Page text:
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A personal point of view on the European project

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A personal point of view on the European project

We have to learn to judge a society on the noise, art and entertainment it makes rather than its statistics.

Jacques Attali

 

To understand events, we refer back to our personal life as well as the history of our societies, communities and humanity. We try to find explanations in the light of our experience guided by our belief, reason and observation. Born in Alsace, a place torn apart by successive wars between France and Germany, I am a profound and deeply committed European, a strong opponent of all forms of nationalism and suspicious of sovereigners‘ opinions by which a State’s competence should not be shared.  I understand those ideas and even sometimes find them attractive as they provide solutions to living together in well-constructed communities. At their best these ideas serve to liberate people from domination (in the fight against imperialism or colonialism for instance), at their worst they justify ethnic cleansing. Overall however I see the nationalist vision as good at building walls, fueling prejudices and exacerbating conflicts; better at highlighting differences rather than in uniting people.

As an idealist and humanist I naturally prefer the ambition of managing complexities and differences to make the most of diversity in the firm belief that as humans we are all citizens of the world.  This makes me a natural proponent of the European project: the idea that by creating solidarity and connections through common institutions and policies, humans are capable of working towards a common goal.

Trained as a lawyer, I am well aware of the power of legal norms to shape our societies. The bulk of European norms developed from the ratification of the Treaty of Rome 60 years ago envisaged a community of interest based on economic and trade solidarity. These norms are being put to the test now that Europe has to share its wealth with the developing world with some dire consequences for its weaker citizens that feel abandoned.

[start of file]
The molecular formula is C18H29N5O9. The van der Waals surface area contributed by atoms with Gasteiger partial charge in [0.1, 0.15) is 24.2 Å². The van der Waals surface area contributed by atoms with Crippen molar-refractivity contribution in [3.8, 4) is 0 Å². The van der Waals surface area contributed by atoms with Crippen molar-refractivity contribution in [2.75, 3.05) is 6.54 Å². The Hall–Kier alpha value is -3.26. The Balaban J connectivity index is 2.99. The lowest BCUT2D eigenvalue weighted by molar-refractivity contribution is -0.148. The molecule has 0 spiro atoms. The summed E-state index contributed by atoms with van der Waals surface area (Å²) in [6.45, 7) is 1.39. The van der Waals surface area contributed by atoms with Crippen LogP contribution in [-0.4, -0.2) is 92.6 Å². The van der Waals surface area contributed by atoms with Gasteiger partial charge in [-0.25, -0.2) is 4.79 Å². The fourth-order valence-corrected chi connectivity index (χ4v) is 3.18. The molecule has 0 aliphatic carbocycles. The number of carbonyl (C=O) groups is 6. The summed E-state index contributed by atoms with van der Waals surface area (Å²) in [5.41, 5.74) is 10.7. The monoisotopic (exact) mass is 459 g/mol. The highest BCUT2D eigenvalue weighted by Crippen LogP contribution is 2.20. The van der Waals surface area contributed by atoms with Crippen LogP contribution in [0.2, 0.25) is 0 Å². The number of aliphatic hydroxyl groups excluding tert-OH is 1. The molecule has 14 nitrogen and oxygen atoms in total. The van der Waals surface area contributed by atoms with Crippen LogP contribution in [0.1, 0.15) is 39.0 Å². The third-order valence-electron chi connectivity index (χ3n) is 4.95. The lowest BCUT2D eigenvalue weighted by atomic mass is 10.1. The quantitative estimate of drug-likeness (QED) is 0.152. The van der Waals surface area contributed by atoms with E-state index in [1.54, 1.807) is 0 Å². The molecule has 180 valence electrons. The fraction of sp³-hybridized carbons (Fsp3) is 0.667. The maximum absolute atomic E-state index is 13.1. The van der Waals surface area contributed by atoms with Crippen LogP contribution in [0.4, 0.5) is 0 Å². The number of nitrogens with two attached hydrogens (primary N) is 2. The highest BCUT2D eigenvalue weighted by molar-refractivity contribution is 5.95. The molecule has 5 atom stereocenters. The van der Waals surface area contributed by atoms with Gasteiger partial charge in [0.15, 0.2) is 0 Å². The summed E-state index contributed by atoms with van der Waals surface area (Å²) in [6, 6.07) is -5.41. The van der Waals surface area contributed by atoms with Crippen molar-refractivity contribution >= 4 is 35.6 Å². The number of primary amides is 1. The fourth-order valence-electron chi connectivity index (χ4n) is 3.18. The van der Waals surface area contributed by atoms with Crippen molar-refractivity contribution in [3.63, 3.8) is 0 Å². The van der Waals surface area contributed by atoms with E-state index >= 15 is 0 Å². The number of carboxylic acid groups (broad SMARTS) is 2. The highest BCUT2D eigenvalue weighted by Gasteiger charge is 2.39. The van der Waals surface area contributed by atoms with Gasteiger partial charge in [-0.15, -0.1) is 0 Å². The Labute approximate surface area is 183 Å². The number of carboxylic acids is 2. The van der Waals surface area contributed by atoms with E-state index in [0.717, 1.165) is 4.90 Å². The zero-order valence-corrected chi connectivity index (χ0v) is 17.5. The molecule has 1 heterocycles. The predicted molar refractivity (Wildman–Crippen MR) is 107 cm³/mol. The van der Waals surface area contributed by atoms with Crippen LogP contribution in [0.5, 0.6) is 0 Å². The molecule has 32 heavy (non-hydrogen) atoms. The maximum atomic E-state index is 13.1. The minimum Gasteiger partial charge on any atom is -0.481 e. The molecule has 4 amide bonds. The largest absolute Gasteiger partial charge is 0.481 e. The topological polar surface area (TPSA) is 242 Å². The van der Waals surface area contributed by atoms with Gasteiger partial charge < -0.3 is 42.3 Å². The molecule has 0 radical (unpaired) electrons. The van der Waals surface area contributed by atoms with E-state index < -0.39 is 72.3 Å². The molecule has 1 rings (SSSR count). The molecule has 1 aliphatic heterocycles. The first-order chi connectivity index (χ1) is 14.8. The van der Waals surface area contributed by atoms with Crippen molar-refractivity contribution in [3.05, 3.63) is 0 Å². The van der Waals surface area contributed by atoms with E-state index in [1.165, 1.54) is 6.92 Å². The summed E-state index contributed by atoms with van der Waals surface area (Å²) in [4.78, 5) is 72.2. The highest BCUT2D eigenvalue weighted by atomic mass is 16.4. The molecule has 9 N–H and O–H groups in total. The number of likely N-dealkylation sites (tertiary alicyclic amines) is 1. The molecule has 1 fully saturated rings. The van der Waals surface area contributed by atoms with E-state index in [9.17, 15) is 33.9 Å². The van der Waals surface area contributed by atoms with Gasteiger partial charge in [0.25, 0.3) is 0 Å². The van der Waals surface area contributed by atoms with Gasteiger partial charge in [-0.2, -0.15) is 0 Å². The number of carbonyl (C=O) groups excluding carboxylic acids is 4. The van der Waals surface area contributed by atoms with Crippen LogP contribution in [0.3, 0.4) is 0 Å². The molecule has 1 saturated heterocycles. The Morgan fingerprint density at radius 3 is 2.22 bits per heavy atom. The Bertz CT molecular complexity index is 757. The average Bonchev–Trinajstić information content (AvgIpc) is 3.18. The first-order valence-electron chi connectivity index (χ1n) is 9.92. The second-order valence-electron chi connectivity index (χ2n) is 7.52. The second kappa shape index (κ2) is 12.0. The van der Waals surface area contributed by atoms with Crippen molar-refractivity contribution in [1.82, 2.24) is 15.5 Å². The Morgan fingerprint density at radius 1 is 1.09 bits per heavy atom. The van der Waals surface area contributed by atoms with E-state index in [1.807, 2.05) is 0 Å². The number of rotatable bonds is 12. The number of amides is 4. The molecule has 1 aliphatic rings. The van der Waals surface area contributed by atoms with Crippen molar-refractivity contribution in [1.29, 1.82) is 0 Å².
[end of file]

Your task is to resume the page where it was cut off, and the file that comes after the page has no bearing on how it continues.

The EU, the largest trading bloc in the world, has been a driver of globalization contributing to more financial, technology and trade exchanges than any political alliance in the world. The liberal policies of the European Union have been shaped, in part, by representations from large industrial lobbies to the European Commission, as well as the influence of the majority of European governments leading to the development of inequality, industry delocalisation and the destruction of solidarity encouraging selfishness and greed. The European project is now paying the price for its past focus:  deregulation, industry self-regulation (banking sector), fiscal paradises, encouraging competition among its members for the lowest social common denominator, industrial standardization to the detriment of quality (notably in the food sector with regulation on food safety or labeling that favours large industries) competition policies focused on easing trade and lower prices often to the detriment of excellence and European local tastes. The liberal mantra combined with a dose of naivety has to a large extent disarmed Europe faced with emerging economies less reluctant to protect their industries and people. On the other hand, the EU liberal trade agenda has contributed to the sharing of wealth with developing economies, notably Asia, with formidable results in the fight against malnutrition and poverty. It helped enable the fall of the corrupted Soviet regime. These are very significant achievements.

Bizarrely, EU institutions are populated with sympathizers ready, whatever their political opinions, to embrace the liberal orthodoxy as an ideology that serves cosmopolitanism like no other. I contributed to the neo-liberal movement by supporting the global ambition of a large European audiovisual company, a leader in music and films. I believe in the capacity of liberalism to empower people for the good of society. I like the idea that globalization contributes to getting people from different continents closer for the world to become more like a village. But I resent tax dodgers, greediness, the arrogance of elites and institutions biased towards the most powerful in society. European institutions have played their part in making our society unfair. Recent decisions from the Competition authorities on illegal tax arrangements by large corporations or States are welcome.